Posts Tagged ‘transportation’

Friday, December 14, 2018

Rail Trail Corridor Definition Change Headed To Governor

APA Building in Ray Brook NYThe New York State Adirondack Park Agency has recommended approval for an amendment to the Adirondack Park State Land Master Plan (APSLMP) to change the Travel Corridors classification category definition, the guidelines for management and use, and amendments of related provisions. The Agency’s recommendation will move to Governor Andrew Cuomo for his approval.

The Agency issued the following news release Friday afternoon. You can read more about the rail trail controversy here at the Adirondack Almanack: » Continue Reading.


Monday, October 1, 2018

Tony Goodwin: A Railroad To Lake Placid Is Not Sustainable

To date, much of the rail vs. trail debate has touted the potential benefits of the possible uses of the Adirondack Rail Corridor. The supposed benefits of a trail include increased local recreational opportunities both summer and winter plus economic benefits from those who will travel to the area to use the trail with bicyclists and snowmobilers to be the greatest users.

Rail supporters question whether those benefits are greater than the benefits of a fully restored railroad that would supposedly bring greater economic benefits by transporting more visitors to the area.

Mostly left out of the debate is any discussion of just who and in what numbers would actually ride a restored railroad running 140 miles from Utica to Lake Placid. » Continue Reading.


Sunday, July 22, 2018

Comments Sought On Adirondack Highway Travel Corridor Plans

State Routes in the Adirondack ParkThe Adirondack Park Agency (APA) is accepting public comment on Volume 1 of the Generic Travel Corridor Unit Management Plan (TCUMP) for State Highway Travel Corridors in the Adirondack Park.

The generic plan outlines park-wide goals, strategies, objectives, policies, guidelines and best management practices to enable the development of route-specific corridor plans. In addition, the TCUMP coordinates and integrates the planning responsibilities of the state agencies statutorily responsible for state highway travel corridors within the Adirondack Park.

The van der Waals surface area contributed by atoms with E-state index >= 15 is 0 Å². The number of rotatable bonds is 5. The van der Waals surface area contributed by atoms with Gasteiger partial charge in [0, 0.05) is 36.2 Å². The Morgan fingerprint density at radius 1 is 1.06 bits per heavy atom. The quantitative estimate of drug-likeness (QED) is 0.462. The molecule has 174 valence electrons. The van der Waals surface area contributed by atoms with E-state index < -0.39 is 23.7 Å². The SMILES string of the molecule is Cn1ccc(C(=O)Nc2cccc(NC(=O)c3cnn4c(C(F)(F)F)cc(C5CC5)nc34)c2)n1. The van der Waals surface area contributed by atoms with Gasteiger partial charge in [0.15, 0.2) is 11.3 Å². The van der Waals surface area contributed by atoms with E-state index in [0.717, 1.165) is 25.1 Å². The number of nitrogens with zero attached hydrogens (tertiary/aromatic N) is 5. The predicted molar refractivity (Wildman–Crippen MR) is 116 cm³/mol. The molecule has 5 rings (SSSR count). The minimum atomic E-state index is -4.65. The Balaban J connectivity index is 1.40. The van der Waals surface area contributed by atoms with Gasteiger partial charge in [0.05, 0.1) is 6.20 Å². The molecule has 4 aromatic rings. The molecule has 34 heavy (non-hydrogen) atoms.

The APA will accept public comments until August 10, 2018 regarding Adirondack Park State Land Master Plan conformance. » Continue Reading.


Monday, June 11, 2018

AWA: Snowmobile Decision Calls Into Question Other Road Claims

black river wild forestA local wilderness advocacy organization is expressing concerns about road definitions in a pending management plan that could have implications around the Adirondack Park.

Adirondack Wilderness Advocates (AWA) says that DEC’s plan for new trails and parking facilities the Black River Wild Forest likely does not conform with State Land Master Plan guidance, and part of the reason is a recent snowmobile decision that went against Protect the Adirondacks in 2017. » Continue Reading.


Friday, June 8, 2018

More Police, Unmarked Cars For ‘Speed Week’

state police logoThe New York State Police are conducting a week-long enforcement initiative to crack down on speeding and aggressive drivers across the state.

The “Speed Week” campaign runs from Thursday, June 7th through Wednesday, June 13.

Troopers will be using both marked State Police vehicles and unmarked cars, what police call “Concealed Identity Traffic Enforcement (CITE) vehicles.”  » Continue Reading.


Sunday, May 13, 2018

Oil Tankers Out, Railway Closes, Future Uncertain

oil tankers in north creekThe last 24 oil tanker railcars that were stored all winter on the banks of the Opalescent River were hauled 30 miles south to the North Creek Depot on Tuesday, May 8th.

Just under 100 oil tankers were stored all winter in the Adirondacks. Widespread opposition from state and local leaders, and an array of environmental organizations, last fall stopped storage of oil tankers at just under 100. » Continue Reading.


Thursday, May 3, 2018

Work Begins On Nine Adirondack Northway Bridges

i87A two-year, $5.1 million project to rehabilitate nine bridges along the Interstate 87 (the Adirondack Northway) in Essex, Warren, and Saratoga counties has begun.

The project will replace bridge joints, approach slabs, and bearings, as well as repair concrete and steel. The nine bridges, which are on or over the Northway, include: » Continue Reading.


Saturday, April 7, 2018

Commentary: Make Adirondack Railroads A Priority

20th Century Transportation PrioritiesFour unprecedented March Nor’easters caused millions of dollars in damage, kept utilities scrambling to restore power, and disrupted transportation up and down the east coast in 2018.

Choosing policies that will make matters worse should be the last thing to do in New York State, but that is what is happening in the Adirondacks and the Catskills. » Continue Reading.


Tuesday, March 27, 2018

Adirondack Scenic RR Names New Director

adk scenic railroadJack A. Roberson is the new Executive Director of the Adirondack Rail Preservation Society (ARPS).  He takes the position effective immediately.

In an announcement sent to the press.  President of the Board and Chief Executive Officer Bill Branson said: “Mr. Roberson joins the ARPS continuing a life-long career in the railroad industry. He brings expertise and experience in all aspects of operations, tourism marketing, and finance. His leadership will contribute greatly to implementing the long-term ARPS strategy to expand and improve rail passenger services into the Adirondack region.” » Continue Reading.